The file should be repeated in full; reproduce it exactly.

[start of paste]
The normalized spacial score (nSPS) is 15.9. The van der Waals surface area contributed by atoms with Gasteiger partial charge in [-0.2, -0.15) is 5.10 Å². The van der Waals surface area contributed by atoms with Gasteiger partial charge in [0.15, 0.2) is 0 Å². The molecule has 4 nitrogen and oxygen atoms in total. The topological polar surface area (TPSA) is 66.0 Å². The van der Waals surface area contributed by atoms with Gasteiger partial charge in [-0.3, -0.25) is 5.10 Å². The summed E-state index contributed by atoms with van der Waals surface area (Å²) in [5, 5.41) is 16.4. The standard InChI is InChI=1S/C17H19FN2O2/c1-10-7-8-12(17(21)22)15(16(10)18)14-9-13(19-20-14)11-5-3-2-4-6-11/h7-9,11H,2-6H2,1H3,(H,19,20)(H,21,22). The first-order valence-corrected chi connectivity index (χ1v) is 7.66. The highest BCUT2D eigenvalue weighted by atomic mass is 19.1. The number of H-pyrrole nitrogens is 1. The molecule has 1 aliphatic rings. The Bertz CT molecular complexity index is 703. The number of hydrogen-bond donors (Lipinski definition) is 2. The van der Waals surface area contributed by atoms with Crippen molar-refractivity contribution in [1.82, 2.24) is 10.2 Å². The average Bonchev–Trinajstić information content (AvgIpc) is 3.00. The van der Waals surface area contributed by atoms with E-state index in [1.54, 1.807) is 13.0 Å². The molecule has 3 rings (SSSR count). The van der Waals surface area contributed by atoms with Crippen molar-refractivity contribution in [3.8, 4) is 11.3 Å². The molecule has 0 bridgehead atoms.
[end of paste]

The normalized spacial score (nSPS) is 15.9. The van der Waals surface area contributed by atoms with Gasteiger partial charge in [-0.2, -0.15) is 5.10 Å². The van der Waals surface area contributed by atoms with Gasteiger partial charge in [0.15, 0.2) is 0 Å². The molecule has 4 nitrogen and oxygen atoms in total. The topological polar surface area (TPSA) is 66.0 Å². The van der Waals surface area contributed by atoms with Gasteiger partial charge in [-0.3, -0.25) is 5.10 Å². The summed E-state index contributed by atoms with van der Waals surface area (Å²) in [5, 5.41) is 16.4. The standard InChI is InChI=1S/C17H19FN2O2/c1-10-7-8-12(17(21)22)15(16(10)18)14-9-13(19-20-14)11-5-3-2-4-6-11/h7-9,11H,2-6H2,1H3,(H,19,20)(H,21,22). The first-order valence-corrected chi connectivity index (χ1v) is 7.66. The highest BCUT2D eigenvalue weighted by atomic mass is 19.1. The number of H-pyrrole nitrogens is 1. The molecule has 1 aliphatic rings. The Bertz CT molecular complexity index is 703. The number of hydrogen-bond donors (Lipinski definition) is 2. The van der Waals surface area contributed by atoms with Crippen molar-refractivity contribution in [1.82, 2.24) is 10.2 Å². The average Bonchev–Trinajstić information content (AvgIpc) is 3.00. The van der Waals surface area contributed by atoms with E-state index in [1.54, 1.807) is 13.0 Å². The molecule has 3 rings (SSSR count). The van der Waals surface area contributed by atoms with Crippen molar-refractivity contribution in [3.8, 4) is 11.3 Å². The molecule has 0 bridgehead atoms.